4. A s a major deliverable of the current leadership of the Commission, the Anti - Corruption Commission has on Thursday 17th October 2019, formally opened its new North - West Regional Office in Port Loko Town amidst great aplomb. Giving the welcome address at the well - attended ceremony, Deputy Commissioner of the ACC, Augustine Foday Ngobie, thanked all present for making it to the event which he termed as an epoch making one. Chairman of the occasion, Ibrahim Santigie Bangura, the Chairman of the Port Loko District Council, expressed gratitude to the ACC for extending the fight against corruption to this part of the country. He encouraged the regional office to bolster its public education drive, as more people are yet to come to terms with the dangers of corruption. Representing the Paramount Chief of Bakeh Loko Chiefdom, Adikali Mella II, Chiefdom Speaker, Chief Malapi M.A Tarawallie, stated that the people have long waited for this momentous day; and assured the ACC that the people are whole heartedly in support of the President's war on corruption, which, according to him, has held the destiny of the country to ransom. In his keynote address, Commissioner of the ACC, Francis Ben - Kaifala Esq. thanked the President of the Republic of Sierra Leone, His Excellency, Brig. (Rtd.) Julius Maada Bio, for his unwavering commitment to the fight against corruption. He referred to the event as historic, in the sense that, the formal opening of the North - West regional office has sealed the establishment of the ACC all over the country. "Our country has suffered a lot under the myth that nothing can be done about corruption; I want to challenge you all that something can indeed be done in rescuing our country from the cancer of corruption. All that is required of us all is unity of purpose", he said. The Deputy Mayor of the Port Loko City Council, Zacharia Bangura, referred to the occasion as a new dawn in the region, and encouraged all to join the fight actively, efficiently as corporate members of the ACC. Councillor Hajaratu Kamara of Ward 234, Port Loko City, called on her colleague females to become players to clamp down on graft. "No nation can succeed in its development aspirations with rampant corruption in the public sector, " she added. She reminded all of how corruption served as a major trigger to the ten year senseless and bloody war in our country; urging all to make a commitment to never again go down that path. The Resident Minister of the North - West, Hon. Haja Isata Abdulai, the distinguished Guest of Honour at the occasion representing His Excellency the President, did the formal opening of the new regional office. In her statement, she referred to the opening of the Port Loko Office as “the beginning of end" of rampant corruption in the region and termed the ACC as “a valuable partner" in President Bio's vision to transform Sierra Leone. The North - West Region, which covers Kambia, Karene and Port Loko Districts, is the fifth regional hub of the Commission; and was born out of the desire to bring the work of the ACC to the door step of the newly established Regional hub; and consistent with the ACC’s strategic objective to making the ACC the People's Commission ensuring that all citizens are brought along in the national crusade against corruption. Page 4 Minister of North - West Region Haja Isata Abdulai Kamara cuts the tape to the new office, while ACC Commissioner Francis Ben Kaifala Esq looks on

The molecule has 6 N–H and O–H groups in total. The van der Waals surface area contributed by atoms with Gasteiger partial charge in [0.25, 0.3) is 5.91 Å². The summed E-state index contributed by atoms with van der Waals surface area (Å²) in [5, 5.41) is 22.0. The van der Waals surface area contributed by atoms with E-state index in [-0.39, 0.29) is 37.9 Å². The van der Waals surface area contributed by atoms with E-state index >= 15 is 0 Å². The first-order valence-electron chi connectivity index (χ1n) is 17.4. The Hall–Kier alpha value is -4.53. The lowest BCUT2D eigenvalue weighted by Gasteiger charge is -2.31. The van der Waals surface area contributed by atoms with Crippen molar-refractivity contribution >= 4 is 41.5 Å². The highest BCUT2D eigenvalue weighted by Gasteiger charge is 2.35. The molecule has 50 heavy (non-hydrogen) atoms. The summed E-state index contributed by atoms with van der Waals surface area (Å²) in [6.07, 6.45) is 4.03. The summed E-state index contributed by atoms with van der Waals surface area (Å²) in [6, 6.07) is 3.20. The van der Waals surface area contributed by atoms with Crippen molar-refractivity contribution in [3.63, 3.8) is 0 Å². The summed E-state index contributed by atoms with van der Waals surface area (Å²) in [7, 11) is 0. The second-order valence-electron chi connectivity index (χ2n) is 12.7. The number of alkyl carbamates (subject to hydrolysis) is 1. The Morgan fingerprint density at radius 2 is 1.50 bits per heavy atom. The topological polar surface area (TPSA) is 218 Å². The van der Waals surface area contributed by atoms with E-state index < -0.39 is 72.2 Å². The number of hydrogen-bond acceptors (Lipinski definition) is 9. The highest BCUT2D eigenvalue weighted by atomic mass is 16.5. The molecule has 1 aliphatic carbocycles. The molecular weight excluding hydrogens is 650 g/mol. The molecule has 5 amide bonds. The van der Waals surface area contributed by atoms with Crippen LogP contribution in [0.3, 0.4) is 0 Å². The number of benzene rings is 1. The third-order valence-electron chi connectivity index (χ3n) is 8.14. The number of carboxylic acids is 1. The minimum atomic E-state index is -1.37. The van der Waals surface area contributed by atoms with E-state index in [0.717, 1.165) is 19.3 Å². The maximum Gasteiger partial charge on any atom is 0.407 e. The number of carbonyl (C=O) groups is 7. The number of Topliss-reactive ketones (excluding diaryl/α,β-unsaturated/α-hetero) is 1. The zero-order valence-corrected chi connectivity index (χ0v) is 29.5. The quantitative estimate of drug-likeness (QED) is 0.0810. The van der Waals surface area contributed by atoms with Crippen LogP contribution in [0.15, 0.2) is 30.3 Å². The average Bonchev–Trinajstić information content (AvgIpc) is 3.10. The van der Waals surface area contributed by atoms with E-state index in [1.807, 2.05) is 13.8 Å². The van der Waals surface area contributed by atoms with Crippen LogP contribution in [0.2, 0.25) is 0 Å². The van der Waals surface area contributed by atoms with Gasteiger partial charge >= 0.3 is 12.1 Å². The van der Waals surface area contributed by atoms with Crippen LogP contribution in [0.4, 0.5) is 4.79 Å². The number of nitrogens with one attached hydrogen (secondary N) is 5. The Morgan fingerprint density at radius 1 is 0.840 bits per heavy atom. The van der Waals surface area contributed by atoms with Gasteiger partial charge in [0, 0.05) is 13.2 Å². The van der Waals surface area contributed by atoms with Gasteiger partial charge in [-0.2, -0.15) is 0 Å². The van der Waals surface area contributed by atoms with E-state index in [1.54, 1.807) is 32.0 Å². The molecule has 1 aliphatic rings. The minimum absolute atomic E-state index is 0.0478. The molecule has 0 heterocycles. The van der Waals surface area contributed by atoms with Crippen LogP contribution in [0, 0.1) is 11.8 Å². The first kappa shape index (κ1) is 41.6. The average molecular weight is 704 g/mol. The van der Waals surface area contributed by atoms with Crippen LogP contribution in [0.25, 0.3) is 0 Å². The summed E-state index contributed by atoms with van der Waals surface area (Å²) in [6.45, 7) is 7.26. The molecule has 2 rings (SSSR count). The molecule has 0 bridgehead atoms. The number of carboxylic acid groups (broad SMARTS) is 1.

5. saw performances by both Muslim and Christian entertainment groups. Page 5 Contd from Pg 2 a year, the Commission had recorded close to one hundred percent conviction rate, recovered over Eighteen Billion Leones and Government property misappropriated. Mr Jawara said that despite the challenges faced by the Commission, the gains made in the past months showed that the fight against corruption is winnable and that what is actually required was the cooperation of public officers in resisting and rejecting corruption. Mr Jawara informed public officers that the gains made in the fight against corruption has been acknowledged by international ratings, such as the Afrobarometer and the recently published Millennium Challenge Corporation Scorecard, making Sierra Leone eligible for a compact fund that could be up to hundreds of millions of dollars. He concluded by saying that another gain in the fight against corruption is the 2019 Anti - Corruption Amendment Bill (now signed by the President) which seeks to make corruption a very expensive enterprise for those who engaged in it. Dilating on the key provisions in the Act, Abu - Bakarr Sannoh, Resident Prosecutor for the Commission, said it was made to deter corruption and aid in prosecuting same successfully. He pointed out that key features in the amendment Act are the stiffer penalties for those convicted of corruption and new offenses and provisions for recovery of stolen public funds and properties. He specifically noted that restitution was now mandatory, which, he says, was perhaps one of the best provisions in the new Act . In her remarks, Ceceilia C. Koroma of the Sierra Leone Police in Jendema said the visit by the ACC was a laudable venture especially when they were educated on the provisions of the Anti - Corruption Amendment Act, 2019. She said such meetings should be frequent as they serve as a reminder to public officers in staying sincere to their jobs and would also infuse a sense civic and moral responsibility to all that the fight against corruption is a national fight. Question and Answer session climaxed the engagement. T he Anti - Corruption Commission (ACC), in collaboration with the Centre for Accountability and Rule of Law (CARL), on December 7, 2019, held an interfaith prayer session in commemoration of the International Anti - Corruption Day, 2019. The ceremony, which was held at the Taylor Cummings Garden, Cotton Tree, Freetown, brought together Christian and Muslim faithfull to offer prayers for the country’s strides in the fight against corruption. Clerics at the event also used the opportunity to offer prayers for the ACC Commissioner Francis Ben Kaifala Esq, his Deputy Augustine Foday Ngobie and the entire Management and staff of the Commission for God’s direction and guidance in the anti - corruption crusade. Speaking at the event, the ACC Commissioner said, as a man of faith, he believes there is a spiritual aspect to the fight against corruption. He said the campaign needs enormous courage and fortitude, which God Almighty alone can provide. The Executive Director of CARL Ibrahim Tommy said, most people in Sierra Leone are believers of Christianity or Islam, adding that it is good that followers of the two religions worship together in a bid to show the acclaimed religious tolerance the country is known for. The Chief Imam of Hamdallah Masjid, Sheikh Abubakarr Conteh, made reference to several passages in the Quran which condemn corruption and those who engage in it. He described corruption as a sinful act, for which people will be held accountable in the hereafter if they do not turn away from such practices. Representing the Metropolitan Archbishop of the Catholic Archdiocese of Freetown, Most Rev. Dr.Edward Tamba Charles, Reverend Fr. Vincent Davies, said the fight against corruption is a divine campaign. He said people cannot pro- fess to be good Christians and then engage in acts of corruption. The event, which was chaired by the Chief Executive Officer of Life By Design, Joe Abass Bangura, also Religious Clerics praying for ACC Commissioner and Deputy